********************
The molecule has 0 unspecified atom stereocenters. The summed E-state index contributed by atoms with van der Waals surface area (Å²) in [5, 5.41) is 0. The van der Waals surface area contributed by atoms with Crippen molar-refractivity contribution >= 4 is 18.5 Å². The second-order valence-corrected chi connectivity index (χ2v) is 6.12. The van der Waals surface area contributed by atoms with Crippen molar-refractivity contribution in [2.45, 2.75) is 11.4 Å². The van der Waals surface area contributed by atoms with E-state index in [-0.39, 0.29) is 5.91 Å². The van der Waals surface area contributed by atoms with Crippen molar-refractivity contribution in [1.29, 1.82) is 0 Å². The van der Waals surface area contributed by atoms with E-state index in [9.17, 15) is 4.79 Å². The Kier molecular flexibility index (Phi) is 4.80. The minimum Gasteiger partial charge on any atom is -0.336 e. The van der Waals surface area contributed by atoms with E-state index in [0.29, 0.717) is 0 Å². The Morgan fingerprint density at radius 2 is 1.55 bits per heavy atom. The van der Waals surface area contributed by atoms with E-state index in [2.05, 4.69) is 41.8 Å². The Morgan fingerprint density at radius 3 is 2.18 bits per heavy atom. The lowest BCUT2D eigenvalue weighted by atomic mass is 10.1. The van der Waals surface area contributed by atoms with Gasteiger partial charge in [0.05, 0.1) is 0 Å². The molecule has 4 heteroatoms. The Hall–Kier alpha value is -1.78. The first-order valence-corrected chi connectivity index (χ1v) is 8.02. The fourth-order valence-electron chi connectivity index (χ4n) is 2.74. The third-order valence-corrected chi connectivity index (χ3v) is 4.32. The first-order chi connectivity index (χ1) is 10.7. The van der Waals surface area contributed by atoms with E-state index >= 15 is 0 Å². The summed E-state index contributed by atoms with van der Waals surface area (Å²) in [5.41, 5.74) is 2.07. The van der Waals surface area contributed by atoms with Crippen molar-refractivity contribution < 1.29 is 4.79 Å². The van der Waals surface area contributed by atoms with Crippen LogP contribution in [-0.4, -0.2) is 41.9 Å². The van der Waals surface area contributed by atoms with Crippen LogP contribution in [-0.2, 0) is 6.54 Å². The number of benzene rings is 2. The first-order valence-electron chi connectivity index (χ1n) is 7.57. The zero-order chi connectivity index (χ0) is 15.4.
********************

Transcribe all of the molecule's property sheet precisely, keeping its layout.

The molecule has 0 unspecified atom stereocenters. The summed E-state index contributed by atoms with van der Waals surface area (Å²) in [5, 5.41) is 0. The van der Waals surface area contributed by atoms with Crippen molar-refractivity contribution >= 4 is 18.5 Å². The second-order valence-corrected chi connectivity index (χ2v) is 6.12. The van der Waals surface area contributed by atoms with Crippen molar-refractivity contribution in [2.45, 2.75) is 11.4 Å². The van der Waals surface area contributed by atoms with E-state index in [-0.39, 0.29) is 5.91 Å². The van der Waals surface area contributed by atoms with Crippen molar-refractivity contribution in [1.29, 1.82) is 0 Å². The van der Waals surface area contributed by atoms with E-state index in [9.17, 15) is 4.79 Å². The Kier molecular flexibility index (Phi) is 4.80. The minimum Gasteiger partial charge on any atom is -0.336 e. The van der Waals surface area contributed by atoms with E-state index in [0.29, 0.717) is 0 Å². The Morgan fingerprint density at radius 2 is 1.55 bits per heavy atom. The van der Waals surface area contributed by atoms with E-state index in [2.05, 4.69) is 41.8 Å². The Morgan fingerprint density at radius 3 is 2.18 bits per heavy atom. The lowest BCUT2D eigenvalue weighted by atomic mass is 10.1. The van der Waals surface area contributed by atoms with Gasteiger partial charge in [0.05, 0.1) is 0 Å². The molecule has 4 heteroatoms. The Hall–Kier alpha value is -1.78. The first-order valence-corrected chi connectivity index (χ1v) is 8.02. The fourth-order valence-electron chi connectivity index (χ4n) is 2.74. The third-order valence-corrected chi connectivity index (χ3v) is 4.32. The first-order chi connectivity index (χ1) is 10.7. The van der Waals surface area contributed by atoms with E-state index >= 15 is 0 Å². The summed E-state index contributed by atoms with van der Waals surface area (Å²) in [5.41, 5.74) is 2.07. The van der Waals surface area contributed by atoms with Crippen molar-refractivity contribution < 1.29 is 4.79 Å². The van der Waals surface area contributed by atoms with Crippen LogP contribution in [-0.4, -0.2) is 41.9 Å². The van der Waals surface area contributed by atoms with Crippen LogP contribution in [-0.2, 0) is 6.54 Å². The number of benzene rings is 2. The first-order valence-electron chi connectivity index (χ1n) is 7.57. The zero-order chi connectivity index (χ0) is 15.4.